Thanasi’s character and temperament actually make him more deserving of acknowledgement and affirmation than the other two. It just proves the notoriety and bad behaviour makes better news headlines. As a doubles partner, however, maybe he helps balance out the controversy and division that Nick Kyrgios’s antics can cause.
Kyrgios’s explosiveness and unpredictability makes him a danger in the men’s single draw as he has the ability to defeat any of the top ranked men on his day. You just never know what you will get from Nick, but this year, in tournaments leading up to Wimbledon he has wins over Casper Rudd (5), Jannik Sinner (13), Stefanos Tsitsipas (6), and Andre Rublev (8).
I mean no disrespect to Alex de Minaur who is ranked 21 places higher than Nick Kyrgios, and is a fine player in his own right. Alex is one of the fastest players around the court and has a never-say-die attitude, much like his mentor Layton Hewitt. I just feel he lacks the necessary power game to trouble any of the top 10 players. I hope he proves me wrong, after all if Layton could win Wimbledon there is no reason Alex can’t emulate that at some stage.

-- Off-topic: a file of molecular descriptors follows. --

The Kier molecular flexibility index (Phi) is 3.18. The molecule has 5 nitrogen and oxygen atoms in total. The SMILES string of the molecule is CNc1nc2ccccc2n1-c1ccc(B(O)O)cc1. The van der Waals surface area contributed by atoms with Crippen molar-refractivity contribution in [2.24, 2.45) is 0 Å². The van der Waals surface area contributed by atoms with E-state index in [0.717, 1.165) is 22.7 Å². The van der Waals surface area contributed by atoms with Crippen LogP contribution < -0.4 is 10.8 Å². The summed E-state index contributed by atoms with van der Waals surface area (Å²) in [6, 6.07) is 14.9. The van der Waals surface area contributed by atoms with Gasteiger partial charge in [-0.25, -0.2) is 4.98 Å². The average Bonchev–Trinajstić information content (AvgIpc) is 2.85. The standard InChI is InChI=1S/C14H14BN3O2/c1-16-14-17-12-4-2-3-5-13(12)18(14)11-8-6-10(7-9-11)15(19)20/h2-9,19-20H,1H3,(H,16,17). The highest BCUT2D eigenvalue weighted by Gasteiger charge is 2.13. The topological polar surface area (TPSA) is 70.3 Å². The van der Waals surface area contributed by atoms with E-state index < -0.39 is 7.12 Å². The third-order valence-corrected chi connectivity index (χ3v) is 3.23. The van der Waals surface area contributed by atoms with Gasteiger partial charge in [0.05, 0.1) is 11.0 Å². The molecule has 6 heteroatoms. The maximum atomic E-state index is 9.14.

I feel Australia’s best chances rest with Nick Kyrgios, Thanasi Kokkinakis, and Alexei Popyrin, purely because of their more powerful serves, size, and intimidation factor.
Bernard Tomic (born 21 October 1992) is an Australian professional tennis player who as of 8 June 2015 was ranked world No. 24 by the ATP. Tomic enjoyed a successful junior career in which he won three Orange Bowl titles and two junior grand slam singles titles, the 2008 Australian Open and 2009 US Open. Career highlights include winning the 2013 Apia International Sydney, the 2014 Claro Open Colombia, the quarterfinals at the 2011 Wimbledon Championships, and the 2015 BNP Paribas Open.(wikipedia) *Lost to Novak Djokovic 3rd Round Wimbledon 2015.
Well, things for Tomic didn’t improve in the two years since writing this article. Bernard Tomic has once again become an embarrassment to Australia with his comments after losing his first round match at Wimbledon.
In a press conference following his lacklustre effort, Tomic admitted to faking an injury to get some time off during the match. He also said he felt bored and wasn't physically or psychologically prepared for the match. He basically alluded to not needing the money and already set for life whether he wins or not. For this 1st round loss, Tomic walks away with $60,000 for 1 1/2 hours on the court.